Climate change could be responsible for 37% of global heat deaths
Source: Middle East Insurance Review | Jul 2021
While around one third of heat-related deaths can be attributed to climate chvange, there have been no systematic efforts to quantify the heat-related human health impacts that have already occurred due to climate change.
A new research paper ‘The burden of heat-related mortality attributable to recent human-induced climate change’ published in the journal Nature Climate Change in May 2021 uses empirical data from 732 locations in 43 countries to estimate the mortality burdens associated with the additional heat exposure that has resulted from recent human-induced warming during the period 1991–2018.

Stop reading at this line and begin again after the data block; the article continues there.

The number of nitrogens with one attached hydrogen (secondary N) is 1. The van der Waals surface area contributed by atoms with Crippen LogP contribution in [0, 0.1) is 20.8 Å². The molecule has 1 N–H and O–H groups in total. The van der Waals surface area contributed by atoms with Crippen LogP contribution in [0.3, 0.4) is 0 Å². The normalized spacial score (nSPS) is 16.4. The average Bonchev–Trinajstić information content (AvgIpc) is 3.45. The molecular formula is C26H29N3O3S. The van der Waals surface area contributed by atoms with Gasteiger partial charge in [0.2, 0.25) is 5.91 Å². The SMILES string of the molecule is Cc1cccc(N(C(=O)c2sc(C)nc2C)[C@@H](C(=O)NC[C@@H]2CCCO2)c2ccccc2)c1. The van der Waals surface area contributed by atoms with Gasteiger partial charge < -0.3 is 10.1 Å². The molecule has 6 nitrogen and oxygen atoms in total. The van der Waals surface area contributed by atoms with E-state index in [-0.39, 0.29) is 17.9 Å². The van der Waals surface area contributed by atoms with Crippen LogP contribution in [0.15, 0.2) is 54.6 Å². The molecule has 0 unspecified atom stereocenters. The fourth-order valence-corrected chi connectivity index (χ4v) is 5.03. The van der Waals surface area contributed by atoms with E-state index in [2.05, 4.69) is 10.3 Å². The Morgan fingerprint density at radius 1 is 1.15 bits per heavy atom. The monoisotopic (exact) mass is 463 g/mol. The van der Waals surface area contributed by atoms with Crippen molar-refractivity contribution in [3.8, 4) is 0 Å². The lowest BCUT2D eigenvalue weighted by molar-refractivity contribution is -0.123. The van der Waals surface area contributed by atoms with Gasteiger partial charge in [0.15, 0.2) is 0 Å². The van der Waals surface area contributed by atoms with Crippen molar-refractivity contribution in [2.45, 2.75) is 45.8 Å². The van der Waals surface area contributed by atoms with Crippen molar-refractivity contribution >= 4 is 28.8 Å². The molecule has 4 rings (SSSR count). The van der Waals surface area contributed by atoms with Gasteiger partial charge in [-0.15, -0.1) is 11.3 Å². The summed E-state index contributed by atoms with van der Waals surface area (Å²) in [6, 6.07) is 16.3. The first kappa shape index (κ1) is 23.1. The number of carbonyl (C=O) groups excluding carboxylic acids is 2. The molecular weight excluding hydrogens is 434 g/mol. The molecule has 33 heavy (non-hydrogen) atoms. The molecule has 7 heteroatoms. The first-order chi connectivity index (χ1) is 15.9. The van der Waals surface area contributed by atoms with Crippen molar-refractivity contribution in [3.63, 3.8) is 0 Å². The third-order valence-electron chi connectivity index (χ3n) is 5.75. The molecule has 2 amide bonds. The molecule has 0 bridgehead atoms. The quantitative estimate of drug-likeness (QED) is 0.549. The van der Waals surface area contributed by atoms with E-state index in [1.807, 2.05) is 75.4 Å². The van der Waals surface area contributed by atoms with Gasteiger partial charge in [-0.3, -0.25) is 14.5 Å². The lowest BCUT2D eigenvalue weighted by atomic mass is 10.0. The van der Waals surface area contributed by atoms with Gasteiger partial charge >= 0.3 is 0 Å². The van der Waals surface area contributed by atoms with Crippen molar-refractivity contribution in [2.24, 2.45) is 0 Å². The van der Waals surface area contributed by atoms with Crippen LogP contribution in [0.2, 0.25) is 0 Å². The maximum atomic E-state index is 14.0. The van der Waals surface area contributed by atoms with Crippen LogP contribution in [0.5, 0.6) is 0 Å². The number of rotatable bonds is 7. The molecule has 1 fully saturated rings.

The researchers across all study countries found that 37% (range 20.5-76.3%) of warm-season heat-related deaths can be attributed to anthropogenic climate change and that increased mortality is evident on every continent.
The research revealed that the highest percentages of heat deaths caused by climate change were in cities in South America. Sao Paulo, Brazil, has the most climate-related heat deaths, averaging 239 a year. The research team said southern Europe and southern Asia are the other hot spots for climate change-related heat deaths.
Scientists said the heat deaths are only a sliver of climate’s overall toll — even more people die from other extreme weather amplified by global warming such as storms, flooding and drought — and the heat death numbers will grow exponentially with rising temperatures. M